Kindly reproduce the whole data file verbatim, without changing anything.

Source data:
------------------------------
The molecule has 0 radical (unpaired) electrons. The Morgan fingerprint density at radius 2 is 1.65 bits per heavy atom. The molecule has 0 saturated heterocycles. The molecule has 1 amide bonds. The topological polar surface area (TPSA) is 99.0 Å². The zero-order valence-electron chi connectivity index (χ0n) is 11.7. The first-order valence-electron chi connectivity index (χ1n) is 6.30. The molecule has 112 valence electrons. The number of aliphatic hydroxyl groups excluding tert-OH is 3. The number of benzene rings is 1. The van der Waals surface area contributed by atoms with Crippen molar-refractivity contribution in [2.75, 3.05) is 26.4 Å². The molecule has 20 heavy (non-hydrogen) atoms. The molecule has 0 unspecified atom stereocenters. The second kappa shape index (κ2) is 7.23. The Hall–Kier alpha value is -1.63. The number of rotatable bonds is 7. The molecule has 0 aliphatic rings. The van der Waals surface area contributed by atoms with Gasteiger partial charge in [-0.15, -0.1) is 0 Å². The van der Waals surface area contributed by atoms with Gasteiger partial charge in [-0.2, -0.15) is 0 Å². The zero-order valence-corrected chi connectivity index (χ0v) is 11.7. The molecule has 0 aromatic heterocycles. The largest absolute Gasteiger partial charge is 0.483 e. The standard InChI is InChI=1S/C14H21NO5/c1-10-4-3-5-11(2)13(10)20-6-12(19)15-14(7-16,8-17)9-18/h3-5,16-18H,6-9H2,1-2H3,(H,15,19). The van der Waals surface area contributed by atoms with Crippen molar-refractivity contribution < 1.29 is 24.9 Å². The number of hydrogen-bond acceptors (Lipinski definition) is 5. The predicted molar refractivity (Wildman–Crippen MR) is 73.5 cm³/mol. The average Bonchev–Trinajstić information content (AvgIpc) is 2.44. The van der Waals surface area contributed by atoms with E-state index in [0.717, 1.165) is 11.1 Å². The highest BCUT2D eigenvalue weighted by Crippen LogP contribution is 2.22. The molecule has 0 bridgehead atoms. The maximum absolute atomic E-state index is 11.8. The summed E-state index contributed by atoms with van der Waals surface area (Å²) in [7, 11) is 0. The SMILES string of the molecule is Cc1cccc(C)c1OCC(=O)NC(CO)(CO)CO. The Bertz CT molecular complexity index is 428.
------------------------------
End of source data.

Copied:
The molecule has 0 radical (unpaired) electrons. The Morgan fingerprint density at radius 2 is 1.65 bits per heavy atom. The molecule has 0 saturated heterocycles. The molecule has 1 amide bonds. The topological polar surface area (TPSA) is 99.0 Å². The zero-order valence-electron chi connectivity index (χ0n) is 11.7. The first-order valence-electron chi connectivity index (χ1n) is 6.30. The molecule has 112 valence electrons. The number of aliphatic hydroxyl groups excluding tert-OH is 3. The number of benzene rings is 1. The van der Waals surface area contributed by atoms with Crippen molar-refractivity contribution in [2.75, 3.05) is 26.4 Å². The molecule has 20 heavy (non-hydrogen) atoms. The molecule has 0 unspecified atom stereocenters. The second kappa shape index (κ2) is 7.23. The Hall–Kier alpha value is -1.63. The number of rotatable bonds is 7. The molecule has 0 aliphatic rings. The van der Waals surface area contributed by atoms with Gasteiger partial charge in [-0.15, -0.1) is 0 Å². The van der Waals surface area contributed by atoms with Gasteiger partial charge in [-0.2, -0.15) is 0 Å². The zero-order valence-corrected chi connectivity index (χ0v) is 11.7. The molecule has 0 aromatic heterocycles. The largest absolute Gasteiger partial charge is 0.483 e. The standard InChI is InChI=1S/C14H21NO5/c1-10-4-3-5-11(2)13(10)20-6-12(19)15-14(7-16,8-17)9-18/h3-5,16-18H,6-9H2,1-2H3,(H,15,19). The van der Waals surface area contributed by atoms with Crippen molar-refractivity contribution < 1.29 is 24.9 Å². The number of hydrogen-bond acceptors (Lipinski definition) is 5. The predicted molar refractivity (Wildman–Crippen MR) is 73.5 cm³/mol. The average Bonchev–Trinajstić information content (AvgIpc) is 2.44. The van der Waals surface area contributed by atoms with E-state index in [0.717, 1.165) is 11.1 Å². The highest BCUT2D eigenvalue weighted by Crippen LogP contribution is 2.22. The molecule has 0 bridgehead atoms. The maximum absolute atomic E-state index is 11.8. The summed E-state index contributed by atoms with van der Waals surface area (Å²) in [7, 11) is 0. The SMILES string of the molecule is Cc1cccc(C)c1OCC(=O)NC(CO)(CO)CO. The Bertz CT molecular complexity index is 428.